A Deadly Seabird Stampede?

When you think of birds in New Zealand’s forests you might imagine a tui serenading you from the treetops, or perhaps the iconic kiwi scurrying through the undergrowth. What probably doesn’t spring to mind is the shrieking of hundreds of thousands of seabirds as they crash-land on the forest floor….

Explaining science: laypeople, layers of meaning and lazy writing

I would estimate that about half of my time as a University lecturer is in writing/reading science. The vast amount of this is either writing or reading articles by scientists written for scientists. Science writing values precision over clarity and a layperson has very little chance of easily following along….

Concerning Hobbit subspecies: Tolkien and the taxonomy of damselflies

Tolkien was a taxonomist. At least, he had thoughts like that of a taxonomist. A taxonomist is someone who thinks about taxa, about how to make sensible groups out of individuals, especially about what constitutes a species. Without taxonomy the world is just a place full of individuals and biology…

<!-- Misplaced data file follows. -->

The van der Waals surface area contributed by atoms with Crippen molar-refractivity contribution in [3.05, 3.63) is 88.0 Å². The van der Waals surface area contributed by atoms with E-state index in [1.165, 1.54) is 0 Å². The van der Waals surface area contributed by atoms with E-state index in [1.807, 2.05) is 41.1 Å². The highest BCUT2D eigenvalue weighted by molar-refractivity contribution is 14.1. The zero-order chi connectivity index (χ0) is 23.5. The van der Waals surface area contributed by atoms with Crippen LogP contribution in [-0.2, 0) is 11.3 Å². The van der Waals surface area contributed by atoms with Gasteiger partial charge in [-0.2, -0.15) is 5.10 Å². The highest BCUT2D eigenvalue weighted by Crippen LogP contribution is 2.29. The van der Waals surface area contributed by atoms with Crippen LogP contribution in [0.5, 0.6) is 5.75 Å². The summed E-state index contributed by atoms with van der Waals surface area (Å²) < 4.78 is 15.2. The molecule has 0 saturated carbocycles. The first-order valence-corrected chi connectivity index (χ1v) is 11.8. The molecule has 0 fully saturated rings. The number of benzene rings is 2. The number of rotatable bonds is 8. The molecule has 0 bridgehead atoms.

Burrow flaps a species saver

Chatham petrels are an endangered seabird species, endemic to New Zealand’s Chatham Islands. In 1990 Chatham petrels were classed as critically endangered, restricted to a single breeding population of 200-400 birds on Rangatira Island, and declining rapidly thanks to unsustainably low breeding success. Over 20 years of conservation effort has…

Their weevil ways: too specialised to survive on the Chathams?

Change has been much on my mind recently. With one son moving into Christchurch to continue with university, another moving to Dunedin to start university and only the third at home for a couple more years (he said hopefully), I have been asked repeatedly about what I will do in…